Commonly known as Folic Acid or Folate, vitamin B9 is water-soluble. Vitamin B9 is a key player in regulating the amino acid homocysteine, it works in tandem with vitamin B6! Folate is a part of the processes for DNA and RNA formation. It is also important for the health of red blood cells. It is integral to development processes like pregnancy. For this reason, many pregnant individuals will take folic acid supplements to retain this vitamin throughout fetal development. According to Harvard.edu, the supplement form of folic acid is absorbed 85% better than sourcing it directly from food. There is about a 50% absorption rate for foods. However, you can still get folic acid from whole grain foods, fresh fruits like papaya, cabbage, and dark leafy greens. It's also peanuts, liver meat, beans, eggs, and sea food.
And, for the last of the vitamin B included on this chart, we have the water-soluble vitamin B12. This vitamin B complex helps to form red blood cells and DNA. It is an important feature in creating healthy, and functional, brain and nerve cells. This particular vitamin binds to proteins as they enter our body. This enables them to be absorbed in the small intensive, regulating vitamin intake. There are high-dosage supplements available, especially in case of deficiency. You'll also find vitamin B12 in foods such as fish, crab, red meat, and liver meat. It's also in milk, eggs, dairy products, soy/rice milk, and poultry.
Onto vitamin C, another water-soluble vitamin. Vitamin C is known commonly as an immune-boosting vitamin. This is why many tablets and medicines used to treat colds and illnesses include this vitamin. It is involved with bodily healing and infection control. It's a part of collagen production and is involved in the communication processes. This specifically applies to hormones and chemical messengers throughout the brain and nervous system. Look for vitamin C in the usual suspects — orange juice, and citrus fruits. However, you'll also find it in bell peppers, kiwi fruits, strawberries, tomatoes, white potatoes, cauliflower, Brussels sprouts, and broccoli!
Here we have our first fat-soluble vitamin on this list. This means that the vitamin is stored for longer within the body. It doesn't dissolve in the same manner as vitamins B, C, and PP (more on that in a moment!) Vitamin D is actually made within the body as a hormone. As a nutrient, our bodies need it for the processes of absorbing and retaining calcium and phosphorus for bone production. Vitamin D has been studied for its link to cancer cell growth reduction. It has ties to infection and inflammation control. Vitamin D is best absorbed through fortified foods and supplements, but it can be found in certain foods. It is in cod liver oil, certain kinds of fish, beef liver, egg yolks, and fortified cheeses, milk, and cereals.
Another fat-soluble vitamin is vitamin E which is utilized in its alpha-tocopherol form within the body. Vitamin E is involved in immune function and stopping heart clots in arteries. It is a powerful antioxidant that can combat cancer, vision loss, and other bodily function breakdowns. You'll find vitamin E in wheat germ, corn, sunflower, safflower, and soybean oils. It's also naturally occurring in pumpkins, peanuts, almonds, bell peppers, asparagus, avocados, mangoes, beet, collard, and spinach greens.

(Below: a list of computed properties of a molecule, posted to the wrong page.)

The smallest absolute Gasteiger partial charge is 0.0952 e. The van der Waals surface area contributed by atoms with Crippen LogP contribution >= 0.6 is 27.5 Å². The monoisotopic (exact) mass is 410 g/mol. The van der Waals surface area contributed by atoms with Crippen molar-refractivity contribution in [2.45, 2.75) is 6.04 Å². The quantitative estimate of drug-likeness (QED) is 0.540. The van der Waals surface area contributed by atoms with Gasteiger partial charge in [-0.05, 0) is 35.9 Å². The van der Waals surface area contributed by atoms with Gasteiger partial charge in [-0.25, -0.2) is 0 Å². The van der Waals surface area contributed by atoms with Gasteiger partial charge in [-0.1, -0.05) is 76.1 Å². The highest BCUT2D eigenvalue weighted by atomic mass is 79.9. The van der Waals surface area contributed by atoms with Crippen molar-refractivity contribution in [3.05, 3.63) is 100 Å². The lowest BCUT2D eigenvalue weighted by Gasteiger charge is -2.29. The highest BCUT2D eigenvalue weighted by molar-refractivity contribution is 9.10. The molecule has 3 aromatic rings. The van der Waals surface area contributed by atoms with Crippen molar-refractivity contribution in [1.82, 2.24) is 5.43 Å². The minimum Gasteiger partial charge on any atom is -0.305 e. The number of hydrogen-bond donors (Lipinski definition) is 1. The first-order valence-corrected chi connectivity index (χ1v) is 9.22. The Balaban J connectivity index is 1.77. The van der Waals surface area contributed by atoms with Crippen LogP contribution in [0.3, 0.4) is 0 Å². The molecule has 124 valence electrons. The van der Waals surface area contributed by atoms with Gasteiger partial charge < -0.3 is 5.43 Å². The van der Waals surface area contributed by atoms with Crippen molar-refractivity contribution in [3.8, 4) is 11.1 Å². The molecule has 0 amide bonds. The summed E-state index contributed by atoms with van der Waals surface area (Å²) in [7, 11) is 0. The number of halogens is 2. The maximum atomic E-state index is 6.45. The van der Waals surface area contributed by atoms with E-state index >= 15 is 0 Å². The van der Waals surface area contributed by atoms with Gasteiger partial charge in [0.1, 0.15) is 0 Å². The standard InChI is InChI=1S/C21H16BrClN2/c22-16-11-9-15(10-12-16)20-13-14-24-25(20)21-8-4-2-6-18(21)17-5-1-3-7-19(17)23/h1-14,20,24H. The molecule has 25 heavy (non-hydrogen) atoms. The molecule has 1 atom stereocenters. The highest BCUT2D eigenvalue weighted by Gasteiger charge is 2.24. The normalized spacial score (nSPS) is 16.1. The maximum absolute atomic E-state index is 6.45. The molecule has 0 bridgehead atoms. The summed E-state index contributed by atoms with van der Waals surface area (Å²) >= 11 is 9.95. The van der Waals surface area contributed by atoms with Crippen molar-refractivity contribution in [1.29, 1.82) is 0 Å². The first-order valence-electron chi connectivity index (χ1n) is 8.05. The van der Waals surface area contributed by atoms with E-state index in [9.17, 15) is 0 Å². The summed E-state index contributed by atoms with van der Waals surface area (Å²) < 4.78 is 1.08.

Vitamin K shows up in two forms, the first, phylloquinone, is common in dark leafy greens (including collard greens). The other type, known as menaquinones, can be found in fermented foods, animal products, and meats. Vitamin K is involved in blood clotting and bone-building. It is used in liver processes, the brain, the heart, and the pancreas. As you can see from the chart, vitamin K is found in pears, cucumbers, peppers, and other leafy greens. It's also found in soybean and canola oil.
Vitamin PP (niacinamide) and Vitamin B3
Lastly, for this chart at least, let's talk about vitamin PP. This is actually a form of vitamin B3 which is involved in the processes for keeping your skin healthy. For this reason, vitamin PP is a common ingredient in skin care under its common name niacinamide. Vitamin PP can help in reducing inflammation and is also a deterrent in the development of cancerous skin cells. Using and consuming vitamin PP-rich foods can help with DNA repair. Especially in cases where it's been damaged by UV rays. Vitamin PP has been linked to the reduction of harmful phosphate levels in individuals with kidney dysfunction. It does this by blocking the absorption rate (via VinMec Healthcare).
Vitamin B3 or niacin is a water-soluble B vitamin. It is involved in enzyme functioning and has a role in over 400 enzymic processes across the body. It's part of the energy conversation, cholesterol and fat-creation, DNA reparation, and acts as an antioxidant. Look for amounts of vitamin PP in red meat, beef liver, and white meats. It's also in other vegetables and foods that contain B3, including bananas, legumes, nuts, seeds, and brown rice.